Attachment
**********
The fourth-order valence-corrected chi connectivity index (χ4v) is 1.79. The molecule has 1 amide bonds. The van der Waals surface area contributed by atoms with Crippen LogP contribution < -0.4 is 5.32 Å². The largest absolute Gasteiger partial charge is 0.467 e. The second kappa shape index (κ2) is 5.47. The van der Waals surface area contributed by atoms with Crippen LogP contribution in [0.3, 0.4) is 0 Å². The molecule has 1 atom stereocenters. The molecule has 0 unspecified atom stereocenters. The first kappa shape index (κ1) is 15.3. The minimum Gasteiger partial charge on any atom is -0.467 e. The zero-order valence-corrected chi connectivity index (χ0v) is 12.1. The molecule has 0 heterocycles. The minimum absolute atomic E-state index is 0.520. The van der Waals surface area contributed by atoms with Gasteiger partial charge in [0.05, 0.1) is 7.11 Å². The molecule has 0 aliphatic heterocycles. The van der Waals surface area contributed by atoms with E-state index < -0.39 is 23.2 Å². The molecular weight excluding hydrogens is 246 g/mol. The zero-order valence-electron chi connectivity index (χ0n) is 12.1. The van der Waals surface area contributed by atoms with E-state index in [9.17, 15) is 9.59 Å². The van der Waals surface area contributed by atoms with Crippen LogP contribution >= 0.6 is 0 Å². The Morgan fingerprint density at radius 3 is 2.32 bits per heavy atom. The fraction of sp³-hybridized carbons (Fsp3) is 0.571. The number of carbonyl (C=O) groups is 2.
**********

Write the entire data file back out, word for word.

The fourth-order valence-corrected chi connectivity index (χ4v) is 1.79. The molecule has 1 amide bonds. The van der Waals surface area contributed by atoms with Crippen LogP contribution < -0.4 is 5.32 Å². The largest absolute Gasteiger partial charge is 0.467 e. The second kappa shape index (κ2) is 5.47. The van der Waals surface area contributed by atoms with Crippen LogP contribution in [0.3, 0.4) is 0 Å². The molecule has 1 atom stereocenters. The molecule has 0 unspecified atom stereocenters. The first kappa shape index (κ1) is 15.3. The minimum Gasteiger partial charge on any atom is -0.467 e. The zero-order valence-corrected chi connectivity index (χ0v) is 12.1. The molecule has 0 heterocycles. The minimum absolute atomic E-state index is 0.520. The van der Waals surface area contributed by atoms with Gasteiger partial charge in [0.05, 0.1) is 7.11 Å². The molecule has 0 aliphatic heterocycles. The van der Waals surface area contributed by atoms with E-state index < -0.39 is 23.2 Å². The molecular weight excluding hydrogens is 246 g/mol. The zero-order valence-electron chi connectivity index (χ0n) is 12.1. The van der Waals surface area contributed by atoms with E-state index in [9.17, 15) is 9.59 Å². The van der Waals surface area contributed by atoms with Crippen LogP contribution >= 0.6 is 0 Å². The Morgan fingerprint density at radius 3 is 2.32 bits per heavy atom. The fraction of sp³-hybridized carbons (Fsp3) is 0.571. The number of carbonyl (C=O) groups is 2.